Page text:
An Expert in Relationships

Nov. 1, 2017

When working with people, it’s important to empathize with their situation and find ways to help them out. Doing this will improve your working relationships and impress customers.

SHOP STATS: Brown's Collision   Location: Bentonville, Ark.  Operator: Keith and Elizabeth Brown  Average Monthly Car Count: 148  Staff Size: 21  Shop Size: 21,000 square feet (combined all four buildings)  Annual Revenue: $4 million  

Attention to detail and empathy are two dream qualities for an estimator. Add honesty, integrity and respect to that list and you have Kyle Schoeppler, office manager and estimator at Brown’s Collision Center in Bentonville, Ariz. Owner Keith Brown says Schoeppler exhibits all of these qualities and that his customers consistently comment on his care, concern and professionalism. His 97 percent CSI score reflects that.

Not only is Schoeppler good with people, he also gets the job done. Schoeppler is in the 98th percentile when it comes to accuracy for his estimates, and he’s able to capture over 75 percent of his repairs. Brown also credits Schoeppler with being a huge reason the shop won the Farmers Insurance U.S. Eastern Division Shop of the Year award, Farmers Insurance Shop of the Year State of Arkansas, Safeco Shop of the Year State of Arkansas, and Safeco Southern Region Shop of the Year—all in 2015.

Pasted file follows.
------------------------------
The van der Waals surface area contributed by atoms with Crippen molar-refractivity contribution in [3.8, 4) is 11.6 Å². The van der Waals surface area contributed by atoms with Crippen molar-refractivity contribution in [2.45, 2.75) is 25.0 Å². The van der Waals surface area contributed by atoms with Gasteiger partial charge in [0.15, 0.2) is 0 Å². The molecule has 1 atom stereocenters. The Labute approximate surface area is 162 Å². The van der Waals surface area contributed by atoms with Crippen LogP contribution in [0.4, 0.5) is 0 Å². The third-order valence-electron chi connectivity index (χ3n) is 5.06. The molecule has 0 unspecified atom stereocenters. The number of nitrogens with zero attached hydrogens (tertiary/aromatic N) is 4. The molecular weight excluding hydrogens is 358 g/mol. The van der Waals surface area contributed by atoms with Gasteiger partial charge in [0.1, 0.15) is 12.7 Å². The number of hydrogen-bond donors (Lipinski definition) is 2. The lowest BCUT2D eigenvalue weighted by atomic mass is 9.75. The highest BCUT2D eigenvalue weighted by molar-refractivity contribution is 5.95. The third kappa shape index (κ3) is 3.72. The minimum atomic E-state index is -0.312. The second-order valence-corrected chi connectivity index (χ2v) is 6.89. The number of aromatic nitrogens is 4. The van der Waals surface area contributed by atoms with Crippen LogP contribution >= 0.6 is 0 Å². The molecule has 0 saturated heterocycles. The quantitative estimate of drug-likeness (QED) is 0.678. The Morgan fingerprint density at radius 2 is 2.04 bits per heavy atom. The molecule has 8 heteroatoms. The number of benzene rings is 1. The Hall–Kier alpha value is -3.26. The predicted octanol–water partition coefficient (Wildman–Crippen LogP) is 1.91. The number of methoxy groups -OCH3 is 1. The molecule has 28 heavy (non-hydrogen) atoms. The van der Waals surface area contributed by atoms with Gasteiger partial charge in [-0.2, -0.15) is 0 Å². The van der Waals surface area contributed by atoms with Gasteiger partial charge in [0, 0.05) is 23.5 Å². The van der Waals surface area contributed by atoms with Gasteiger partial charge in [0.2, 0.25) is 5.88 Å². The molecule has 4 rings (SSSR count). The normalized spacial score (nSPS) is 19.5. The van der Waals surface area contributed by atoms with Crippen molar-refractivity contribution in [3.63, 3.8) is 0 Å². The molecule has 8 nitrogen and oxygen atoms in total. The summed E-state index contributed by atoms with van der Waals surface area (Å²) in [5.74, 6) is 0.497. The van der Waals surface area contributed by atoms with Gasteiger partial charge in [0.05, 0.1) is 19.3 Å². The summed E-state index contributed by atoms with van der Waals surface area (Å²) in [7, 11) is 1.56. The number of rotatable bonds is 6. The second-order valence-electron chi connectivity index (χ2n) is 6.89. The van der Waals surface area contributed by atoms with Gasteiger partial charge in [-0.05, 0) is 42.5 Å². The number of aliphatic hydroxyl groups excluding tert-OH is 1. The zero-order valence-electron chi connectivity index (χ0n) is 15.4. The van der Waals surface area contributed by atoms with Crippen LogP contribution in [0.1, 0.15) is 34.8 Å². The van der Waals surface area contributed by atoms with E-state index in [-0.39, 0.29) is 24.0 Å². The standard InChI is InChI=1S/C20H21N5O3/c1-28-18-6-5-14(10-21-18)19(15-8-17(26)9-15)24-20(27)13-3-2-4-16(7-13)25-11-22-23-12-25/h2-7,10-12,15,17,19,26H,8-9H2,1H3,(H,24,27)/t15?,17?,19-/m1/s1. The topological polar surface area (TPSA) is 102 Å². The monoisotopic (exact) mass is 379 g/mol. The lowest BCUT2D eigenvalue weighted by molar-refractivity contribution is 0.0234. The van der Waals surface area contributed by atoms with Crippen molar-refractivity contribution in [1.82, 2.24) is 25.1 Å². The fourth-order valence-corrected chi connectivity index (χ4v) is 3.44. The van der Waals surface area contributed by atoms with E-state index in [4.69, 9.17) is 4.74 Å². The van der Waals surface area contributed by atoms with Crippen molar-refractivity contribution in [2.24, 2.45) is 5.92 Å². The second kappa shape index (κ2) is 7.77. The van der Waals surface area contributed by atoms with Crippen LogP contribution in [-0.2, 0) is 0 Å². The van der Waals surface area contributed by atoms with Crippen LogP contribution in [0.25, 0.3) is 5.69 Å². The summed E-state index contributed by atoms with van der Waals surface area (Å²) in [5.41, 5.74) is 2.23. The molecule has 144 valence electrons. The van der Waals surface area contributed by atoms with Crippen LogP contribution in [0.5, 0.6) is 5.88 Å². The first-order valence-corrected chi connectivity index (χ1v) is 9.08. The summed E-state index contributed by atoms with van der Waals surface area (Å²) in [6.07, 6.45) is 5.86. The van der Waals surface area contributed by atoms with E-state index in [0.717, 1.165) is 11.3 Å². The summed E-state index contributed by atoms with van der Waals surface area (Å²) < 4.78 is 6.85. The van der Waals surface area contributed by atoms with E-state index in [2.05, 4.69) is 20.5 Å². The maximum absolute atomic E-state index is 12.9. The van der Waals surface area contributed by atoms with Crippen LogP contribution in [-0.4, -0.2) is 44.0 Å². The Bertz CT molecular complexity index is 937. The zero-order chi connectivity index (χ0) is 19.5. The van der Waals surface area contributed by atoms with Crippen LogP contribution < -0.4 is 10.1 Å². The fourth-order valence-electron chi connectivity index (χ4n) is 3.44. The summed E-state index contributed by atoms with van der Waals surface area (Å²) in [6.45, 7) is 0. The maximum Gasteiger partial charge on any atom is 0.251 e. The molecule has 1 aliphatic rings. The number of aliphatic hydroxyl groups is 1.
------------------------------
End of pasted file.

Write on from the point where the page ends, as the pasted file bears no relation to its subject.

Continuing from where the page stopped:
Before coming to work at Brown’s in 2011, Schoeppler worked in the insurance industry dealing with workmen’s compensation. He attributes that experience with his ability to deal with insurance companies.

“I learned how to talk to people on a regular basis and how to deal with all different types of people,” Schoeppler says.

I’m usually at work between 6:45–7:15 a.m. That’s when I get everything set up for the day. I’ll turn my computer on and set up an agenda. I do a walkthrough of the shop to check and see where the vehicles are at. The people in the office have a meeting at the beginning of each day with the production manager to discuss the status of each vehicle.

I try and set everything up and prioritize the things on my desk before we open so when a customer walks in, I’m able to give him or her my full attention. There may be things on your desk that you’re not able to touch all day. The customer always comes first, so if a customer is waiting for me, I’ll work with them first. If I’m working with a customer and get a phone call, I have someone take a message. I would rather call a customer back than have them wait on hold and waste their valuable time.